I've been reading and watching a lot about Warhol, Edie Sedgwick and The Factory lately, in preparation for my upcoming "Pop Goes the Sixties" film program, including Warhol's book POPism, the Jean Stein/George Plimpton oral history Edie: An American Biography and documentaries by Ric Burns (Andy Warhol for PBS' "American Masters" series) and Bruce Torbet (who made the ultra-rare 1967 short Superartist, Andy Warhol and whose seminal Factory footage circa 1965-1966 turns up in Ric Burns' doc as well).
But nothing captures the essence of Edie - who died of a drug overdose when she was 28 on November 15, 1971 - like the Ciao Manhattan Tapes, a 7-minute compilation of her thoughts and footage taken from John Palmer and David Weisman's Caio! Manhattan (1972). Made during the last two years of her life, it shows Edie ready to tell her story in a way Warhol was unable to in his experimental films. In 1970, Sedgwick was released from a psychiatric hospital under the live-in care of filmmaker John Palmer, who encourgaed her to record these audio tapes reflecting upon her life story and which enabled Palmer and Weisman to incorporate her actual reality into the film's dramatic arc. Anyway, here it is, so you don't have to plod through the entire loopy Ciao! Manhattan movie. As one YouTube viewer commented, "What a star -she does have a great voice- there's nothing like classy drug addict." Yes, indeed.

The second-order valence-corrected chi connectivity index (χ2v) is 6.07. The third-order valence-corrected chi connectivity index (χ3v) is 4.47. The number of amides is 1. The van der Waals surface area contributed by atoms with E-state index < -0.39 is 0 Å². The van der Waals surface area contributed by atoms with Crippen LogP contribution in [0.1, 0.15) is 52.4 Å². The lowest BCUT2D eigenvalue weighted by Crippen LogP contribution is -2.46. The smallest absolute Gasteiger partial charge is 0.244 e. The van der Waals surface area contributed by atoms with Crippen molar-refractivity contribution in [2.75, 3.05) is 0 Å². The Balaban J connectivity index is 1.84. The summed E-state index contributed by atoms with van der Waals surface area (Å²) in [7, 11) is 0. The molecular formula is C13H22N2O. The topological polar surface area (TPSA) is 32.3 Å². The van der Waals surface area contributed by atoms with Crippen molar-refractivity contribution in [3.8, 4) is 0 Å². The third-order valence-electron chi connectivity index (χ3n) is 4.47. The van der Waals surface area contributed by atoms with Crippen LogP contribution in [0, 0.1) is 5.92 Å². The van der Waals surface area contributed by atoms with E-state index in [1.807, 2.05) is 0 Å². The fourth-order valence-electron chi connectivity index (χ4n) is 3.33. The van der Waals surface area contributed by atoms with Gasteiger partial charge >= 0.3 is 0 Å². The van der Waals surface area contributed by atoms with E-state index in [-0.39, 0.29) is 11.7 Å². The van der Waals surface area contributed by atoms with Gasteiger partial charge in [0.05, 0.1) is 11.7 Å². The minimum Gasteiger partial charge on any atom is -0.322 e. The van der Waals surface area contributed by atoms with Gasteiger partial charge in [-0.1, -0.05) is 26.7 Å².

The Ciao Manhattan Tapes (6:47)
And here's a spoof of Warhol, The Factory, Nico and the Velvet Underground by Ab Fab-bers Dawn French and Jennifer Saunders in a pseudo-BBC documentary. Paul Morrissey has called this "the most accurate portrait ever made" of the Factory scene.
Andy Warhol Factory Spoof (10:16)
Oh, and here's the trailer for the Sienna Miller biopic Factory Girl, which I haven't seen.
Factory Girl Trailer (2:13)